The point is, you need to consider the entire argument before you decide what to buy.
New properties do carry depreciation benefits. However, if you have ever fully read a depreciation report (and why wouldn’t you, such scintillating reading they are!), you may have noted that often the depreciation available in years two and three is higher than it was in that first year. Why is this? Once items fall into a "low value pool", as they tend to do after a few years, you get to claim larger chunks of them in one go. And so the argument for buying a brand-new property to improve tax benefits is actually mostly moot.
I’ve also found that often a property that is two to three years old is better value than the new one.
It’s like that brand-new car that loses 15% of its value as you are driving it out of the show room – with a new property the premium you pay for having everything shiny and new is quickly absorbed and value is lost almost immediately.
The property that is a few years old has also been run in a little, with any major issues most likely identified and fixed already. These points have little meaning for the owner-occupier, who most likely plans to stay for years and whose asset is capital gains tax-free, but for the investor, who needs every dollar of equity to enable future leveraging, that premium can be costly in the bigger picture.
Remember, too, that the "value" of a property is determined by the recent sales in the area.
A new property is harder to value, as there is little to compare it with. I’ve lost count of the number of times that I have seen investors buy property in massive new developments, only to find that a year later the property is worth $40,000 less.
This loss is likely due to a combination of factors – the developer profit (and middleman commission) made it more expensive in the first place, the size of the development created a supply issue for which there was not enough demand, and the market was now undergoing its first real test – re-sales were happening and the true value was finally being realised.
|Of course, where that new property is not part of an overall estate, then it’s easy to tell if it’s at market value, as it will be compared to the older properties around it.||Demand is a big consideration, both from purchasers and renters.
An older home situated within a swathe of brand new properties would make an unwise choice and is likely to have less demand from the available renters than a property which is more the norm for the area.
But where the area has a greater proportion of established properties and a demonstrated demand for them from renters, that "new" property might not add any bottom-line benefits to the investor, and might just cost more.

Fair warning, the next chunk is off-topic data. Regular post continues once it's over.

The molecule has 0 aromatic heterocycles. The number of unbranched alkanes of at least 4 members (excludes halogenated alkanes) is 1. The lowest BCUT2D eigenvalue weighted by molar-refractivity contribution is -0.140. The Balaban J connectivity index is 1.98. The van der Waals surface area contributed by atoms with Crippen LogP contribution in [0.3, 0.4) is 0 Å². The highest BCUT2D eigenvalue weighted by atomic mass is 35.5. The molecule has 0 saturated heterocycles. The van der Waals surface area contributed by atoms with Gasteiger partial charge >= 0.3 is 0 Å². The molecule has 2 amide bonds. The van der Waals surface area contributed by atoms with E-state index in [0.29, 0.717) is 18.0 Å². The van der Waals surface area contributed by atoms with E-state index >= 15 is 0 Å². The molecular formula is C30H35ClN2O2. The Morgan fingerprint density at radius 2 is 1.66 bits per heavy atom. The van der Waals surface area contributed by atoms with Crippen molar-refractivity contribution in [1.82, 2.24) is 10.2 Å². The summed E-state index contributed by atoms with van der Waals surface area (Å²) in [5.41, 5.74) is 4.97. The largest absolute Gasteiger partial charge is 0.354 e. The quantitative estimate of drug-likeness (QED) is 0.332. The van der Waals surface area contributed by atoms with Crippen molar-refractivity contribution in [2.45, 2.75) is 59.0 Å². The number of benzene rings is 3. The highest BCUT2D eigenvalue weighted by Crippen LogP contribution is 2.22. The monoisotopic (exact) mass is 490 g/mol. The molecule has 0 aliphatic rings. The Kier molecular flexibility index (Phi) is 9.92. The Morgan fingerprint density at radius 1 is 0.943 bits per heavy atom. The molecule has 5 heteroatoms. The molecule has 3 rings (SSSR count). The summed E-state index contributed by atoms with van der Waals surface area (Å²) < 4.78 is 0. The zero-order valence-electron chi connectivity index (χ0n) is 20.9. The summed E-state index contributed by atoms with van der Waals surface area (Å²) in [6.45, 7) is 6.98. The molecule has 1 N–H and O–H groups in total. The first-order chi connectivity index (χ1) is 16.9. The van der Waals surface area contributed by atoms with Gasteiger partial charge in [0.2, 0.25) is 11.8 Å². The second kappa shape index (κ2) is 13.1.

If the new property is the same price as the older property, then the newer one is the intelligent choice, as maintenance costs should be less. However, I don’t think I’ve ever seen a new property available at the same price as an established one, so the extra that you will pay has to be considered alongside the savings you might make on maintenance.
Investors really should not be starting their search for property with a decision to go out and find only a new property, as this suggests that all they are considering is cashflow. I’ve seen many beautiful new properties full of tax benefits being sold by middlemen on big commissions to investors who simply want to see a positive cashflow, and those investors didn’t bother to analyse the real viability of that underlying asset in investment terms.
The result is a positive cashflow property that fails to thrive and a disappointed investor who realises that you cannot retire on cashflow alone!
Rather than take part in the ‘new or old’ debate, all investors should first determine where the best area is in which to buy. Then they should find out what type of property is most in demand there.
It’s likely that an established property, as long as it’s not too old and therefore a maintenance trap, fits the bill quite nicely and doesn’t carry the premium that a brand-new property does. It’s also likely that, as long as it’s only a few years old, the tax benefits will be just as good anyway, the rent return the same, and the lower price will mean that great cashflows still exist and there’s profit to be made.
Linda and Carlos Debello